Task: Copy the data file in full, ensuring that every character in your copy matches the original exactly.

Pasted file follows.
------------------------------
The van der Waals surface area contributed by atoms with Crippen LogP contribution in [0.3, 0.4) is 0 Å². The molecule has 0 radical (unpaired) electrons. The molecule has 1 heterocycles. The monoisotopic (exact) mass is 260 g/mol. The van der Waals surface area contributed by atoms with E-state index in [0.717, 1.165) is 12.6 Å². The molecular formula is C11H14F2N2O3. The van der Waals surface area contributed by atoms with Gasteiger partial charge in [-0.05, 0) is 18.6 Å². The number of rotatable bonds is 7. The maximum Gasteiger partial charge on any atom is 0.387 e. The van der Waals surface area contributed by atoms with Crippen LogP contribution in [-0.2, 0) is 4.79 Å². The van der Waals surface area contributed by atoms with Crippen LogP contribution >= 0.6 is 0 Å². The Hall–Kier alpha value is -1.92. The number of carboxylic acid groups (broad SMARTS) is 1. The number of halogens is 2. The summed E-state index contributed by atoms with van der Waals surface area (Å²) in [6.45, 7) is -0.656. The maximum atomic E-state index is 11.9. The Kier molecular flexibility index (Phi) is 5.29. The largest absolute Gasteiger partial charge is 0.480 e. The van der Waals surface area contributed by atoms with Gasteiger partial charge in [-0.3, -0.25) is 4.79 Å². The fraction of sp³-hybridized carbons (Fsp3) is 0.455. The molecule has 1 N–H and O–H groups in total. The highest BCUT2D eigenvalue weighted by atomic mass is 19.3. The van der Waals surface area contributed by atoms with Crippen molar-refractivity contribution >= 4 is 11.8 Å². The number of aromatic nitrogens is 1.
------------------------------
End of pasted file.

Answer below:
The van der Waals surface area contributed by atoms with Crippen LogP contribution in [0.3, 0.4) is 0 Å². The molecule has 0 radical (unpaired) electrons. The molecule has 1 heterocycles. The monoisotopic (exact) mass is 260 g/mol. The van der Waals surface area contributed by atoms with E-state index in [0.717, 1.165) is 12.6 Å². The molecular formula is C11H14F2N2O3. The van der Waals surface area contributed by atoms with Gasteiger partial charge in [-0.05, 0) is 18.6 Å². The number of rotatable bonds is 7. The maximum Gasteiger partial charge on any atom is 0.387 e. The van der Waals surface area contributed by atoms with Crippen LogP contribution in [-0.2, 0) is 4.79 Å². The van der Waals surface area contributed by atoms with Crippen LogP contribution >= 0.6 is 0 Å². The Hall–Kier alpha value is -1.92. The number of carboxylic acid groups (broad SMARTS) is 1. The number of halogens is 2. The summed E-state index contributed by atoms with van der Waals surface area (Å²) in [6.45, 7) is -0.656. The maximum atomic E-state index is 11.9. The Kier molecular flexibility index (Phi) is 5.29. The largest absolute Gasteiger partial charge is 0.480 e. The van der Waals surface area contributed by atoms with Gasteiger partial charge in [-0.3, -0.25) is 4.79 Å². The fraction of sp³-hybridized carbons (Fsp3) is 0.455. The molecule has 1 N–H and O–H groups in total. The highest BCUT2D eigenvalue weighted by atomic mass is 19.3. The van der Waals surface area contributed by atoms with Crippen molar-refractivity contribution >= 4 is 11.8 Å². The number of aromatic nitrogens is 1.